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Fortune released its latest magazine issue this week, which features our 2020 list of companies who are changing the world. No. 3 on the list is fintech powerhouse PayPal, which has excelled during the coronavirus pandemic, seeing a jump in digital payments and leading the way on electronic stimulus payments, processing PPP loans, and addressing racial inequality.

On the latter subject, PayPal announced in June that it would commit more than $500 million to Black businesses and communities—one of the biggest corporate announcements of its kind. In August, it showed us more of what that would look like, starting with a $50 million deposit to Black-owned Optus Bank; PayPal now says most of the $500 million will be in the form of bank deposits, which will shift from traditional financial institutions to those that serve Black and other minority communities.

Indeed, it’s a trend I wrote about in a new feature story in our October issue, “Making Black Banks Matter.” PayPal, in its “Bank Black” strategy, has since been joined by Netflix, Costco, Biogen and Mastercard.

But I learned something interesting in the course of reporting this story: While the idea of shifting bank deposits to Black-owned banks as a method of corporate activism seems to have arisen this spring following the police killing of George Floyd—and the social justice protests it sparked—it’s not a brand new innovation.

Microsoft, it turns out, has held some of its cash in a Black-owned bank since 2005, according to a person close to the company: In the wake of Hurricane Katrina that year, Microsoft quietly made its first deposit to Liberty Bank and Trust, a Black-owned bank based in New Orleans, and continues to store money there.

While Microsoft would not confirm how much it keeps in the NOLA bank, the cash-rich company may well have helped effect an upset in the rankings of Black-owned banks this year. In the second quarter of 2020, Liberty Bank and Trust became the biggest Black-owned bank by assets, surpassing OneUnited Bank, which had long held the top spot.

Liberty Bank has lately undergone an extraordinary sea change in its scale: In the three months between March and June, its deposits increased by more than $101 million, or 19%; deposits were up more than $120 million for the first half of 2020. As Liberty’s CEO Alden McDonald Jr.—who has held that role since the bank was founded in 1972—told me, “This is five years of growth in six months.”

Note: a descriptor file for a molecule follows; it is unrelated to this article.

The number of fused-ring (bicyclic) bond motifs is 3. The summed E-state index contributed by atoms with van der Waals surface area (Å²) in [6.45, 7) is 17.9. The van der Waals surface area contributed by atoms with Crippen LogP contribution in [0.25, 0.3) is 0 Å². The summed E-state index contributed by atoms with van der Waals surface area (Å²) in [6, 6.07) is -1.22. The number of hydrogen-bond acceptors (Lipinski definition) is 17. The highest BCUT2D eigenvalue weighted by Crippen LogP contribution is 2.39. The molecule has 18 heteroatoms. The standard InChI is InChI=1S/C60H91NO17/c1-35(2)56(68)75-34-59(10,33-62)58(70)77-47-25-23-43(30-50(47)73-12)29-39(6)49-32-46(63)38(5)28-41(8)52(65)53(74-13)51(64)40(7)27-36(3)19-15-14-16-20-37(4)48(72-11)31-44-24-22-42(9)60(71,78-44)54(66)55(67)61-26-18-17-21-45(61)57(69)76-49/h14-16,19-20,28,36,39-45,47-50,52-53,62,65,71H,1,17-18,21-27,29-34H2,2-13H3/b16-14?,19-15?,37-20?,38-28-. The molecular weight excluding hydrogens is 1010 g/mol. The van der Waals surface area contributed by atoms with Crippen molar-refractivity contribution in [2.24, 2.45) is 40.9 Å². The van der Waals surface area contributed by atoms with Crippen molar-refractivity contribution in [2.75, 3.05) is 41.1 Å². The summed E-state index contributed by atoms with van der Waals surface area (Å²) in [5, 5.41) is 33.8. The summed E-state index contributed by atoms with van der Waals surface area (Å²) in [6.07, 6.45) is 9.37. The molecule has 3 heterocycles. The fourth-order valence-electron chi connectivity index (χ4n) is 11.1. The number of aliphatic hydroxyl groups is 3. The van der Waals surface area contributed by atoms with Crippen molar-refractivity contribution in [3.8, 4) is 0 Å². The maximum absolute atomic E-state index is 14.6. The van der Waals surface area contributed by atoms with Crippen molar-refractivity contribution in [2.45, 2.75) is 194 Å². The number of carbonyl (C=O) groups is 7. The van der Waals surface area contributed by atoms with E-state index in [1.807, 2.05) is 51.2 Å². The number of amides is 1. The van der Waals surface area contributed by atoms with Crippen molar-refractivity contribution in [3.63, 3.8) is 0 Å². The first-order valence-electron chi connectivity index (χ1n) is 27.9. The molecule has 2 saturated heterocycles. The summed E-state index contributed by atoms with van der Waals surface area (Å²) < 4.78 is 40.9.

As many of my colleagues know, I’ve taken the opportunity of working remote this summer to do many of my Zoom meetings outdoors, weather permitting. It turns out, Bridgewater Associates, the world’s largest hedge fund with $140 billion in assets, has taken that setup to a new level: Since May—in light of the coronavirus and the dangers of office work—many of the hedge fund’s employees have been working from tents in the woods outside Bridgewater’s Connecticut headquarters.

Courtesy of Bridgewater Associates

Bridgewater has struggled this year with a bout of poor performance as well as a gender discrimination lawsuit and complaints over pay. But perhaps working out among the trees and the birds can help at least distract from those problems, if not fully alleviate them. Here’s an excerpt from a piece I wrote about it for Fortune’s new issue:

If the bucolic scene has some of the look of a campground, it also has much of the feel. Bridgewater staff have learned to protect their chairs from falling tree sap, and replaced their screens and webcams with weather-resistant versions after the original ones failed within a couple of weeks of outdoor exposure. The firm even solved for its new feathered neighbors’ chirping on video calls, deploying noise-canceling software Krisp—which also helps those with kids and barking dogs at home. (“I hear a lot of birds; you don’t hear any of them,” Bar Dea explains via Zoom, in a t-shirt and bare feet, having kicked off his flip flops.)

And with that, happy second official day of fall.

Jen Wieczner